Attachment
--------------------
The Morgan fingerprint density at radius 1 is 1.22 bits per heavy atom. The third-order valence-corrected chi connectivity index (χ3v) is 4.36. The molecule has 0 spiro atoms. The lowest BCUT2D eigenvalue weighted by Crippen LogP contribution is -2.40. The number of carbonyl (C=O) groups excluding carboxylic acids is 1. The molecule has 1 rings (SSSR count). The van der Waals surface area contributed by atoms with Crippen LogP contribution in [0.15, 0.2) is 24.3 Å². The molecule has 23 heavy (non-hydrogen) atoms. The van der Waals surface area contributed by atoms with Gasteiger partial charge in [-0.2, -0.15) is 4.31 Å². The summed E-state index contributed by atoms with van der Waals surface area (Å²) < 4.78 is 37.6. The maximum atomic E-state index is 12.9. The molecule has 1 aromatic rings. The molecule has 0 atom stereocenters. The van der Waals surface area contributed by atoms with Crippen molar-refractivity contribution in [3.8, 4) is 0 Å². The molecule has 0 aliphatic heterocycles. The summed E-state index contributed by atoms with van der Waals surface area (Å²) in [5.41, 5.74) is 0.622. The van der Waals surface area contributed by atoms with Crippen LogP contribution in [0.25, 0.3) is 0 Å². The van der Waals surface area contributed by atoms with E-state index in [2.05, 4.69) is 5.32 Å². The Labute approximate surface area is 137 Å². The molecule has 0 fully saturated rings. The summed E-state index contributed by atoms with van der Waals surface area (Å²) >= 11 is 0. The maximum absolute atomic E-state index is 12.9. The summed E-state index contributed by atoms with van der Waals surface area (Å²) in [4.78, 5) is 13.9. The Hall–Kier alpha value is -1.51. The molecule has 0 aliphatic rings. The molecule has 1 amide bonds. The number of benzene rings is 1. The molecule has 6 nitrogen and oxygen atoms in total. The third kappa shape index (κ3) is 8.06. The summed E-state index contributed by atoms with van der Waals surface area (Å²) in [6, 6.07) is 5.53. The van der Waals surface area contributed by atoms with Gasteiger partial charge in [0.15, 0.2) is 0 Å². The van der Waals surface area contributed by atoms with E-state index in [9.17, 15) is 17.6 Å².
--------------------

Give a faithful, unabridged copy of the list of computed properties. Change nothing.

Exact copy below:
The Morgan fingerprint density at radius 1 is 1.22 bits per heavy atom. The third-order valence-corrected chi connectivity index (χ3v) is 4.36. The molecule has 0 spiro atoms. The lowest BCUT2D eigenvalue weighted by Crippen LogP contribution is -2.40. The number of carbonyl (C=O) groups excluding carboxylic acids is 1. The molecule has 1 rings (SSSR count). The van der Waals surface area contributed by atoms with Crippen LogP contribution in [0.15, 0.2) is 24.3 Å². The molecule has 23 heavy (non-hydrogen) atoms. The van der Waals surface area contributed by atoms with Gasteiger partial charge in [-0.2, -0.15) is 4.31 Å². The summed E-state index contributed by atoms with van der Waals surface area (Å²) < 4.78 is 37.6. The maximum atomic E-state index is 12.9. The molecule has 1 aromatic rings. The molecule has 0 atom stereocenters. The van der Waals surface area contributed by atoms with Crippen molar-refractivity contribution in [3.8, 4) is 0 Å². The molecule has 0 aliphatic heterocycles. The summed E-state index contributed by atoms with van der Waals surface area (Å²) in [5.41, 5.74) is 0.622. The van der Waals surface area contributed by atoms with Crippen LogP contribution in [0.25, 0.3) is 0 Å². The van der Waals surface area contributed by atoms with E-state index in [2.05, 4.69) is 5.32 Å². The Labute approximate surface area is 137 Å². The molecule has 0 fully saturated rings. The summed E-state index contributed by atoms with van der Waals surface area (Å²) >= 11 is 0. The maximum absolute atomic E-state index is 12.9. The summed E-state index contributed by atoms with van der Waals surface area (Å²) in [4.78, 5) is 13.9. The Hall–Kier alpha value is -1.51. The molecule has 0 aliphatic rings. The molecule has 1 amide bonds. The number of benzene rings is 1. The molecule has 6 nitrogen and oxygen atoms in total. The third kappa shape index (κ3) is 8.06. The summed E-state index contributed by atoms with van der Waals surface area (Å²) in [6, 6.07) is 5.53. The van der Waals surface area contributed by atoms with Gasteiger partial charge in [0.15, 0.2) is 0 Å². The van der Waals surface area contributed by atoms with E-state index in [9.17, 15) is 17.6 Å².